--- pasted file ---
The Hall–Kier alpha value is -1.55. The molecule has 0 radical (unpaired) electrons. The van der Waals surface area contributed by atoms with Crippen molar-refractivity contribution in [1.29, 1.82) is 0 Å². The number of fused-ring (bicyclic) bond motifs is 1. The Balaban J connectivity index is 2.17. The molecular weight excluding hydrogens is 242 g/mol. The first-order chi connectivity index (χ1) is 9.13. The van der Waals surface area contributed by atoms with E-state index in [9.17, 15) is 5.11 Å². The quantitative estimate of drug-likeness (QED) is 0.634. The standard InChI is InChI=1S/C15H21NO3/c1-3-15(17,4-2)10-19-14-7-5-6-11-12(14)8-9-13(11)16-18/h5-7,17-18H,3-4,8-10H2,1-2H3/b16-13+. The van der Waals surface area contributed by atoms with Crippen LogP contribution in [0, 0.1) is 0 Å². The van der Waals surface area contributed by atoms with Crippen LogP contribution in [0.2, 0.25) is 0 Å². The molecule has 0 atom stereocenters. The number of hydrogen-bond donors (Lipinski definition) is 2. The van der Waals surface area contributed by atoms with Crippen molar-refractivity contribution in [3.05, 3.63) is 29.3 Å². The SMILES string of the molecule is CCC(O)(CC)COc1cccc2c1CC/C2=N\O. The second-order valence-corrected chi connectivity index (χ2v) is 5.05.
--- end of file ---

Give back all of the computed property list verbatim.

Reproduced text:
The Hall–Kier alpha value is -1.55. The molecule has 0 radical (unpaired) electrons. The van der Waals surface area contributed by atoms with Crippen molar-refractivity contribution in [1.29, 1.82) is 0 Å². The number of fused-ring (bicyclic) bond motifs is 1. The Balaban J connectivity index is 2.17. The molecular weight excluding hydrogens is 242 g/mol. The first-order chi connectivity index (χ1) is 9.13. The van der Waals surface area contributed by atoms with E-state index in [9.17, 15) is 5.11 Å². The quantitative estimate of drug-likeness (QED) is 0.634. The standard InChI is InChI=1S/C15H21NO3/c1-3-15(17,4-2)10-19-14-7-5-6-11-12(14)8-9-13(11)16-18/h5-7,17-18H,3-4,8-10H2,1-2H3/b16-13+. The van der Waals surface area contributed by atoms with Crippen LogP contribution in [0, 0.1) is 0 Å². The van der Waals surface area contributed by atoms with Crippen LogP contribution in [0.2, 0.25) is 0 Å². The molecule has 0 atom stereocenters. The number of hydrogen-bond donors (Lipinski definition) is 2. The van der Waals surface area contributed by atoms with Crippen molar-refractivity contribution in [3.05, 3.63) is 29.3 Å². The SMILES string of the molecule is CCC(O)(CC)COc1cccc2c1CC/C2=N\O. The second-order valence-corrected chi connectivity index (χ2v) is 5.05.